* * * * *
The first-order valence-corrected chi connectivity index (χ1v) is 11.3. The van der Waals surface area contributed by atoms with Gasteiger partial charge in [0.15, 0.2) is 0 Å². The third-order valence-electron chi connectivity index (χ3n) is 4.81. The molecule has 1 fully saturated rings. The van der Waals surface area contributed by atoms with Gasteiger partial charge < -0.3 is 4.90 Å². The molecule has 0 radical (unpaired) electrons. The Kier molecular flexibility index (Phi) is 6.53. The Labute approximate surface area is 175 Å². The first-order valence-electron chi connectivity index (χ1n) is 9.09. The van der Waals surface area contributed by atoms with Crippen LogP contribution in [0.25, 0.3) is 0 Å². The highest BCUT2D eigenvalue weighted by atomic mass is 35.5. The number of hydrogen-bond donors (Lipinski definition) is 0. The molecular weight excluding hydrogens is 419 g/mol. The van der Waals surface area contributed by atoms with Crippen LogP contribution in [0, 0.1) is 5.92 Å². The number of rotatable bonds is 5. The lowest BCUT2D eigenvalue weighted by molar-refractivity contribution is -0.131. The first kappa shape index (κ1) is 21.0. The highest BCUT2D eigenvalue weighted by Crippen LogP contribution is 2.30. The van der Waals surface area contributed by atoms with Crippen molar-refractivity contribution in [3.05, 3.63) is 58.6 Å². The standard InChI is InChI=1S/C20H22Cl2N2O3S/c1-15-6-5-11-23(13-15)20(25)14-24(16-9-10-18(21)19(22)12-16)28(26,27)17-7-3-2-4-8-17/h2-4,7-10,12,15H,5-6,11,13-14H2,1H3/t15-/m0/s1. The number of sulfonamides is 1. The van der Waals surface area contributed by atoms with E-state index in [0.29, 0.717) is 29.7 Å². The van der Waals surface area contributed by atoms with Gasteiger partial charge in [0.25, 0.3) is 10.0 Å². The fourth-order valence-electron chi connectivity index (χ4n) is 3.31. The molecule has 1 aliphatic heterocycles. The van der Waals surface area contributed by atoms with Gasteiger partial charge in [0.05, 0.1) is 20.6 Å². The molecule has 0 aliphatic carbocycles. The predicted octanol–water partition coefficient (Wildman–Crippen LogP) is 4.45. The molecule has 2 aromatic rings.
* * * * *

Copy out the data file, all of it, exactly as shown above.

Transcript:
The first-order valence-corrected chi connectivity index (χ1v) is 11.3. The van der Waals surface area contributed by atoms with Gasteiger partial charge in [0.15, 0.2) is 0 Å². The third-order valence-electron chi connectivity index (χ3n) is 4.81. The molecule has 1 fully saturated rings. The van der Waals surface area contributed by atoms with Gasteiger partial charge < -0.3 is 4.90 Å². The molecule has 0 radical (unpaired) electrons. The Kier molecular flexibility index (Phi) is 6.53. The Labute approximate surface area is 175 Å². The first-order valence-electron chi connectivity index (χ1n) is 9.09. The van der Waals surface area contributed by atoms with Crippen LogP contribution in [0.25, 0.3) is 0 Å². The highest BCUT2D eigenvalue weighted by atomic mass is 35.5. The number of hydrogen-bond donors (Lipinski definition) is 0. The molecular weight excluding hydrogens is 419 g/mol. The van der Waals surface area contributed by atoms with Crippen LogP contribution in [0, 0.1) is 5.92 Å². The number of rotatable bonds is 5. The lowest BCUT2D eigenvalue weighted by molar-refractivity contribution is -0.131. The first kappa shape index (κ1) is 21.0. The highest BCUT2D eigenvalue weighted by Crippen LogP contribution is 2.30. The van der Waals surface area contributed by atoms with Crippen molar-refractivity contribution in [3.05, 3.63) is 58.6 Å². The standard InChI is InChI=1S/C20H22Cl2N2O3S/c1-15-6-5-11-23(13-15)20(25)14-24(16-9-10-18(21)19(22)12-16)28(26,27)17-7-3-2-4-8-17/h2-4,7-10,12,15H,5-6,11,13-14H2,1H3/t15-/m0/s1. The number of sulfonamides is 1. The van der Waals surface area contributed by atoms with E-state index in [0.29, 0.717) is 29.7 Å². The van der Waals surface area contributed by atoms with Gasteiger partial charge in [0.25, 0.3) is 10.0 Å². The fourth-order valence-electron chi connectivity index (χ4n) is 3.31. The molecule has 1 aliphatic heterocycles. The van der Waals surface area contributed by atoms with Gasteiger partial charge in [0.05, 0.1) is 20.6 Å². The molecule has 0 aliphatic carbocycles. The predicted octanol–water partition coefficient (Wildman–Crippen LogP) is 4.45. The molecule has 2 aromatic rings.